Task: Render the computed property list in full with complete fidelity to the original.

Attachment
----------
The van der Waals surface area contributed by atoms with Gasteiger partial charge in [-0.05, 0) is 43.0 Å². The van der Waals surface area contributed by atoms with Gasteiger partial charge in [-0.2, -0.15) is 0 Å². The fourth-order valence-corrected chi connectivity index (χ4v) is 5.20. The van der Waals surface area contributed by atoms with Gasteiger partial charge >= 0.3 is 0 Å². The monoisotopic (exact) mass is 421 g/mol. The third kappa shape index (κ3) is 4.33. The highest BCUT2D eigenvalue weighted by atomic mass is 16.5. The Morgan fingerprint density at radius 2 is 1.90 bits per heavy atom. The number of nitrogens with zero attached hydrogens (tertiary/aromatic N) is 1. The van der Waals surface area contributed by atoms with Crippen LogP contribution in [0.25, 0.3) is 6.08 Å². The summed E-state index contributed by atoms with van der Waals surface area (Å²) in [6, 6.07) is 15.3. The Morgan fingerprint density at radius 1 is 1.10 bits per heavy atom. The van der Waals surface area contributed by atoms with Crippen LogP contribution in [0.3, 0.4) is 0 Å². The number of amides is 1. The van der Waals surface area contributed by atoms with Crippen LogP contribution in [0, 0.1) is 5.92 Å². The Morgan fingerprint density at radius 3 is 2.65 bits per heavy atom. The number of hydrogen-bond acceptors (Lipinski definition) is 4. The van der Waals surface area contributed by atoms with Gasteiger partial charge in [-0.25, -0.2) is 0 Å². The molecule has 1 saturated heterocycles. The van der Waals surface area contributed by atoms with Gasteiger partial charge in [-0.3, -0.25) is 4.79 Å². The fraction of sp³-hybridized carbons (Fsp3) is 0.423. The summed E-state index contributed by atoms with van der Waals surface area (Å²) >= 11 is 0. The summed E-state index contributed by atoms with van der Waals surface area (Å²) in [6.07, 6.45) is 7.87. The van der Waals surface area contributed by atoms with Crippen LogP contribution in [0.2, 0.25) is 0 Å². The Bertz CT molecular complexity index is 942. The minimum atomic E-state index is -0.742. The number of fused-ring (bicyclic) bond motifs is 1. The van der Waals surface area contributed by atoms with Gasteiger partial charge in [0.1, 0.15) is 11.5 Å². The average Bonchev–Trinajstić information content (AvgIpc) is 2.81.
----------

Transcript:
The van der Waals surface area contributed by atoms with Gasteiger partial charge in [-0.05, 0) is 43.0 Å². The van der Waals surface area contributed by atoms with Gasteiger partial charge in [-0.2, -0.15) is 0 Å². The fourth-order valence-corrected chi connectivity index (χ4v) is 5.20. The van der Waals surface area contributed by atoms with Gasteiger partial charge >= 0.3 is 0 Å². The monoisotopic (exact) mass is 421 g/mol. The third kappa shape index (κ3) is 4.33. The highest BCUT2D eigenvalue weighted by atomic mass is 16.5. The Morgan fingerprint density at radius 2 is 1.90 bits per heavy atom. The number of nitrogens with zero attached hydrogens (tertiary/aromatic N) is 1. The van der Waals surface area contributed by atoms with Crippen LogP contribution in [0.25, 0.3) is 6.08 Å². The summed E-state index contributed by atoms with van der Waals surface area (Å²) in [6, 6.07) is 15.3. The Morgan fingerprint density at radius 1 is 1.10 bits per heavy atom. The van der Waals surface area contributed by atoms with Crippen LogP contribution in [0.3, 0.4) is 0 Å². The number of amides is 1. The van der Waals surface area contributed by atoms with Crippen LogP contribution in [0, 0.1) is 5.92 Å². The Morgan fingerprint density at radius 3 is 2.65 bits per heavy atom. The number of hydrogen-bond acceptors (Lipinski definition) is 4. The van der Waals surface area contributed by atoms with Gasteiger partial charge in [-0.25, -0.2) is 0 Å². The molecule has 1 saturated heterocycles. The van der Waals surface area contributed by atoms with Gasteiger partial charge in [-0.3, -0.25) is 4.79 Å². The fraction of sp³-hybridized carbons (Fsp3) is 0.423. The summed E-state index contributed by atoms with van der Waals surface area (Å²) >= 11 is 0. The summed E-state index contributed by atoms with van der Waals surface area (Å²) in [6.07, 6.45) is 7.87. The van der Waals surface area contributed by atoms with Crippen LogP contribution in [0.2, 0.25) is 0 Å². The Bertz CT molecular complexity index is 942. The minimum atomic E-state index is -0.742. The number of fused-ring (bicyclic) bond motifs is 1. The van der Waals surface area contributed by atoms with Gasteiger partial charge in [0.1, 0.15) is 11.5 Å². The average Bonchev–Trinajstić information content (AvgIpc) is 2.81.